Check out the rest of the article here.

 

 

For more from Liturgy of Life you can subscribe to get monthly emails, like me on facebook, or join our facebook discussion group. Thanks for reading friends I look forward to connecting with you.

 

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Are Refugees Dangerous? A repost from the Public Discourse

 

immigration

Immigration remains a decisive issue for our nation and I remain far too uneducated to have much to say about it.  The Witherspoon Institute’s weekly online publication, Public Discourse has been a great resource for me on issues of morality, culture and politics. This article, Are Refugees Dangerous? is no exception. It does not deny the significant risks and challenges in managing the refugee crisis, but offers a thoughtful look at some of the downsides of the current immigration ban and paints a picture of what a healthier approach might look like. It also asks us to rise to the challenge, that we would be a country who seeks to care for those in need of help.

I’d love to hear your thoughts after reading. Do you have a personal story to share about immigration? What questions would you like to have answered as I plan for more posts in this series?

 

 

For more from Liturgy of Life you can subscribe to get monthly emails, like me on facebook, or join our facebook discussion group. Thanks for reading friends I look forward to connecting with you.

 

 

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Discussion Questions: The Death of Ivan Ilyich Liturgy of Life Reading Group

Liturgy of Life Reading Group
This happened! The first physical meeting of the Liturgy of Life Reading Group. We had a small but mighty gathering and we are looking forward to more. If you are thinking about a book club consider gathering a few friends to read along with the Liturgy of Life Reading Group.

 

For those of you who are reading along in Tolstoy’s, The Death of Ivan Ilyich with the Liturgy of Life Reading Group, I wanted to share the questions we used in our discussion.  Please share your thoughts in the comments.

 

1. Is the moment of Ivan’s death a triumph or a failure? For example, he declares: “Death is finished. It is no more.” Is this a positive or negative statement?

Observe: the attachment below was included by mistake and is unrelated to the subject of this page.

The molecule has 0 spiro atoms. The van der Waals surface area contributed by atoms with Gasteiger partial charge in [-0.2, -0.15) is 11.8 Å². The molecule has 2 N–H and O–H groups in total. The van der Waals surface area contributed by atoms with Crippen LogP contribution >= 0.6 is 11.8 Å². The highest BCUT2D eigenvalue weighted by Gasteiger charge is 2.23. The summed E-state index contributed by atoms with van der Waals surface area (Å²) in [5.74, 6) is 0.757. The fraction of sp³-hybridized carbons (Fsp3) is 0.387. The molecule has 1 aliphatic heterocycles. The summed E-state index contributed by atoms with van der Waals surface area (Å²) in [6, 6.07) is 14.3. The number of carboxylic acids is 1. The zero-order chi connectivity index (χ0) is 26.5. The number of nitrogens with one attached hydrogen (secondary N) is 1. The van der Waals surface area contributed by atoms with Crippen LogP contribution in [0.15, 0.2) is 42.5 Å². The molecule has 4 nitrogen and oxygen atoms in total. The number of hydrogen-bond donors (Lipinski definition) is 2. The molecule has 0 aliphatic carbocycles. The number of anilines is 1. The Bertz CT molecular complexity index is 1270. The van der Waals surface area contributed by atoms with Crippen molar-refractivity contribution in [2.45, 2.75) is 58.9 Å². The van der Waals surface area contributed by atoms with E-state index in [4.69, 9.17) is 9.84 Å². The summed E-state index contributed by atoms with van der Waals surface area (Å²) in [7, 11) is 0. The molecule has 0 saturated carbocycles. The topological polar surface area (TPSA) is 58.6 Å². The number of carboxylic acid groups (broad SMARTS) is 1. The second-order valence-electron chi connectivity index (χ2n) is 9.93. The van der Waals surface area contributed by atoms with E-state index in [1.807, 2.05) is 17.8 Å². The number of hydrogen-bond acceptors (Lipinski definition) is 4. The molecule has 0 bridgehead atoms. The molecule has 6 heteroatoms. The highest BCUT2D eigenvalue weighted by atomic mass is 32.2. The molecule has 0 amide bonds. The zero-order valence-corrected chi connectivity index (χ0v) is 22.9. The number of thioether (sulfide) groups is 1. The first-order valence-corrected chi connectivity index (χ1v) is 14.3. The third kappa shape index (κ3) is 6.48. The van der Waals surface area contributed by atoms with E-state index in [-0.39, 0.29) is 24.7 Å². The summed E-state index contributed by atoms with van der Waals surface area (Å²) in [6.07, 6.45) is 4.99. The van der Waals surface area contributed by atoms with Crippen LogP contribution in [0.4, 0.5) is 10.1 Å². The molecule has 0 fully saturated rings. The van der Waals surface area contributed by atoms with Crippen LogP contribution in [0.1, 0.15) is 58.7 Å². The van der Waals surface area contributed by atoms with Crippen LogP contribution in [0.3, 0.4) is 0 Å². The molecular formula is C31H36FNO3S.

2. Discuss the significance of the title. If the work professes to be about Ivan’s death, why is it almost entirely dedicated to Ivan’s life?
3. Is Gerasim a type of Christ? What do we learn about caring for the dying from him?
4. What did you think of the black bag as a symbol?
5. What has been/is/should be the Christian response to an illness that can not be cured?

6. How does our society view/treat those at the end of life is this consistent with the Christian faith?
6. Do you think Ivan would have reached the same conclusion at the end of his life if it had not been for the suffering that came with his dying? Is suffering good? Is it bad?
7. How does this story inform our approach to suffering among the living? Among those who are in their last days? Do you think the last days of someone’s life can be meaningful/valuable even if they involve suffering? Does this inform our response to the movement towards physician assisted suicide?
8. Was Ivan’s suffering primarily physical, spiritual or emotional? What about in your own experience or in watching others, what type of suffering is most significant or is this an impossible separation?
9. How does suffering when it does not result in death affect our spiritual life? What should the Christian response be to suffering?

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For more from Liturgy of Life you can subscribe here for monthly emails, like me on facebook, or join our facebook discussion group. Thanks for reading friends I look forward to connecting with you.